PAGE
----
March 13, 2007
by Dr. Palanisamy Nagarajan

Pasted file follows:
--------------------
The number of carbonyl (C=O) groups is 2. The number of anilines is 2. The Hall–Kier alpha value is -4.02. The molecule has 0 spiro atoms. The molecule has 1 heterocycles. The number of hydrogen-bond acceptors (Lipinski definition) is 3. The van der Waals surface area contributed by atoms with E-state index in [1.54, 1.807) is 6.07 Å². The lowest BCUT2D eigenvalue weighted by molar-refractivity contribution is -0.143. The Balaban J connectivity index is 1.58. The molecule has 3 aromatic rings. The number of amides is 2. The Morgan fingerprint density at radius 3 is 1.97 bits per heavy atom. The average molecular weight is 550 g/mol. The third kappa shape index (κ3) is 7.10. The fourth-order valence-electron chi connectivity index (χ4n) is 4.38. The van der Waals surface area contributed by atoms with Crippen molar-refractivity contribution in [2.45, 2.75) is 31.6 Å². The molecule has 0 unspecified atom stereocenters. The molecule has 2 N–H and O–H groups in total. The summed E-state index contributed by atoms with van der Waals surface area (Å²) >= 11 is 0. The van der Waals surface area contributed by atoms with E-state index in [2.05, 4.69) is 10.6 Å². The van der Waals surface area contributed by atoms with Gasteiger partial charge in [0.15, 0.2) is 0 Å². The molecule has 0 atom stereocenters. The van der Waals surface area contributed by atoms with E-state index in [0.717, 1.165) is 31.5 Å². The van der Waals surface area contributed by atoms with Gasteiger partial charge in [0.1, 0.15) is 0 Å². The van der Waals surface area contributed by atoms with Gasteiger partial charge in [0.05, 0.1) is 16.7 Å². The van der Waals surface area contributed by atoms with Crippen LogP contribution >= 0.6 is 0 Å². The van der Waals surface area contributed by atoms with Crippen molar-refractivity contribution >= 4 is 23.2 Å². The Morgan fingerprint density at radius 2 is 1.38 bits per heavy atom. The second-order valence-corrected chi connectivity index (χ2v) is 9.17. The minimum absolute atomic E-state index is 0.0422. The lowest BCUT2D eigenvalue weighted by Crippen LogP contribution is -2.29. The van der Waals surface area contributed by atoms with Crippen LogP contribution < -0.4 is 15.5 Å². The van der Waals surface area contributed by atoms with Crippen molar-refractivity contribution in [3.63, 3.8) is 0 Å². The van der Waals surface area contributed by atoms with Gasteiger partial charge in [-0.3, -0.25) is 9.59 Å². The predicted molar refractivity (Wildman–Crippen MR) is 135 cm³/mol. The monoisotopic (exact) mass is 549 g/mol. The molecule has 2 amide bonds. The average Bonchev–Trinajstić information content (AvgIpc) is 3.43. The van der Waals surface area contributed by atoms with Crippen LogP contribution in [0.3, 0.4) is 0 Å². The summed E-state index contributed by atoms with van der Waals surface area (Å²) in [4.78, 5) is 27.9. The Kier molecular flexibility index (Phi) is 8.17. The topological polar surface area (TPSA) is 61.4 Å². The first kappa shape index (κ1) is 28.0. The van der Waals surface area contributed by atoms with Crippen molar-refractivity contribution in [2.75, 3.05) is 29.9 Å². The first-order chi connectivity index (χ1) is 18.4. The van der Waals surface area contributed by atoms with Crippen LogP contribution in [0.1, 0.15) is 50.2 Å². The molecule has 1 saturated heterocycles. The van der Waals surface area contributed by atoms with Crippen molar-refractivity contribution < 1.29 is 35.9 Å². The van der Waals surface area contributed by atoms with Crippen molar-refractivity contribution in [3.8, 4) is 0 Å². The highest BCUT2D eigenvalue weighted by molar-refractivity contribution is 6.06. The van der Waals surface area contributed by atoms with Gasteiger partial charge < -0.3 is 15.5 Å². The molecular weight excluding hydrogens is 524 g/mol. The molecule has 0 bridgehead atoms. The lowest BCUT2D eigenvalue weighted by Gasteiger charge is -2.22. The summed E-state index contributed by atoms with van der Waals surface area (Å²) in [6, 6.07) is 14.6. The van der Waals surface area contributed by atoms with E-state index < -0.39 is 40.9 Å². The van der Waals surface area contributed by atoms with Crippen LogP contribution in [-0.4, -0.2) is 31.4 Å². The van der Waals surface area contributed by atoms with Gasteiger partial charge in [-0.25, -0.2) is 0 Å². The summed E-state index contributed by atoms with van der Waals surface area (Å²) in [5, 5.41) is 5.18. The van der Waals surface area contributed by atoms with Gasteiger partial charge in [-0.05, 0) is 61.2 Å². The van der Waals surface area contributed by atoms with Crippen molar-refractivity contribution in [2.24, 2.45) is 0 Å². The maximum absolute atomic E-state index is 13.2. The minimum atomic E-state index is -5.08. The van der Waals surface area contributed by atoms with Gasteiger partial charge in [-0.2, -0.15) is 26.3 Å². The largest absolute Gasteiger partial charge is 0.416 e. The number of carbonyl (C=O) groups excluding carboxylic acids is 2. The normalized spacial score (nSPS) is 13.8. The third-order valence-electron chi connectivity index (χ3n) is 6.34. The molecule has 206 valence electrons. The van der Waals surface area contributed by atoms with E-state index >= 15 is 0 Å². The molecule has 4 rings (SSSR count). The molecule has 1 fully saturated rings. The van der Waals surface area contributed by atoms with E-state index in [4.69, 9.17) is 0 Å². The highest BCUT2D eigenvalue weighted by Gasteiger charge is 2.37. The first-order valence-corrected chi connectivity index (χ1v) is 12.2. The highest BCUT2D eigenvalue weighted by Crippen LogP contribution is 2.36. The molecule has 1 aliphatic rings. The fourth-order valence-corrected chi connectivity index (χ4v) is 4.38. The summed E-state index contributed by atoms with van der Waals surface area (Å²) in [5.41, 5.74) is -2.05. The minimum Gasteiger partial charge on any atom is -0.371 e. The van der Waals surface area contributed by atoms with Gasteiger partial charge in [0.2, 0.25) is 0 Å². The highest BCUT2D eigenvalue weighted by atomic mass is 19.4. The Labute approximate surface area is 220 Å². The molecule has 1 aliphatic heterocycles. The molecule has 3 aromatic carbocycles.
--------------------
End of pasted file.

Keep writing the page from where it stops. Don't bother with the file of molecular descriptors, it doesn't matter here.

“I think that each town should have a park,” Henry David Thoreau wrote in 1862, while emphasizing the, significance of preserving some portions of nature herself unimpaired, or “rather a primitive forest, of five hundred or thousand acres, either in one body or several —where a stick should never be cut for fuel — nor for the navy, nor to make wagons, but stand and decay for higher uses — a common possession forever, for instruction and recreation.”Perhaps we could consider him as the forerunner of developing the concept of ‘green infrastructure’ and its importance for moving towards sustainable communities.Now, with increasing growth of human activities under the tunnel vision of economic growth and progress, open green space is up for grabs everywhere for the built environment. We tend to over-emphasize the importance of human-made infrastructure, in the form of buildings, roads and utilities, among other things, for the development of modern society. Failure of growing communities to realize the critical importance of green infrastructure — the network of green open space, woodlands, parks and other natural areas that contribute to the dynamism, vitality and sustainability of our communities — is difficult to comprehend.Numerous studies have well documented that open green space in cities beautify neighbourhoods, attract new businesses, retain homeowners or lure new ones, reduce crime, save energy, among other things. The presence of well-developed green infrastructure is considered as an important quality-of-life factor for firms choosing where to locate and for skilled labour force choosing where to live and work. Also, added well-designed green infrastructure facilities, as compared to the conventional human-made grey infrastructure, could be considered as one of the important factors in the promotion of health and well-being of the population.While underscoring the importance of investing in green infrastructure, in January 1999, Maryland Governor Paris Glendening cogently observed: “Just as we must carefully plan for and invest in our human infrastructure — education, health service, care for the elderly and disabled — we must also invest in our green infrastructure.”Rio Local Agenda 21, a seminal document adopted by more than 180 countries at the United Nations Conference on Environment and Development held in Rio de Janeiro, Brazil, June 1992, forcefully brought to our attention the importance of designing development pathways, striking a delicate balance between environmental protection, social equity and economic development, at the local level leading toward sustainable societies in the 21st century.Bottom-up approach, as opposed to top-down approach, in the decision-making process in achieving the societal goal of sustainability is well recognized.Against this backdrop, one could not ignore some important news items concerning the fate of Upton Farmlands Property, on the western edge of the city, flashing in our media radar screen lately. These are the facts known to us. In June 2001, Canada Lands Company (CLS) received title to the 105-hectare Agriculture and Agri-Food Canada’s Upton Farm property. The CLC already has our city council’s approval to begin the first phase of development for the 105-hectare property.A concerned group of Charlottetown residents has sent a 700-signature petition to Ottawa asking government to leave the Upton Farm as green space. Kirsten Connor, who spearheaded the petition drive, has approached provincial Environment Minister Jamie Ballem to get involved in preserving the Upton Farm as green space. (The Guardian, October 27, 2006). Recently most people who attended a public meeting on the future of the Upton Farmlands Property want the 105-hectare preserved as green space. According to a report in The Guardian of March 1, 2007, “A show of hands indicated they were squarely behind having the area remain park land,” said Charlottetown-Spring Park MLA Wes MacAleer, who hosted the meeting.We are told the first phase of the road work is scheduled to begin this spring, and, to our surprise, some of the streets may be completed by July. The Upton Farm Preservation Network is calling for a freeze on development to allow for the bottom-up approach to decide the future of this farm landscape.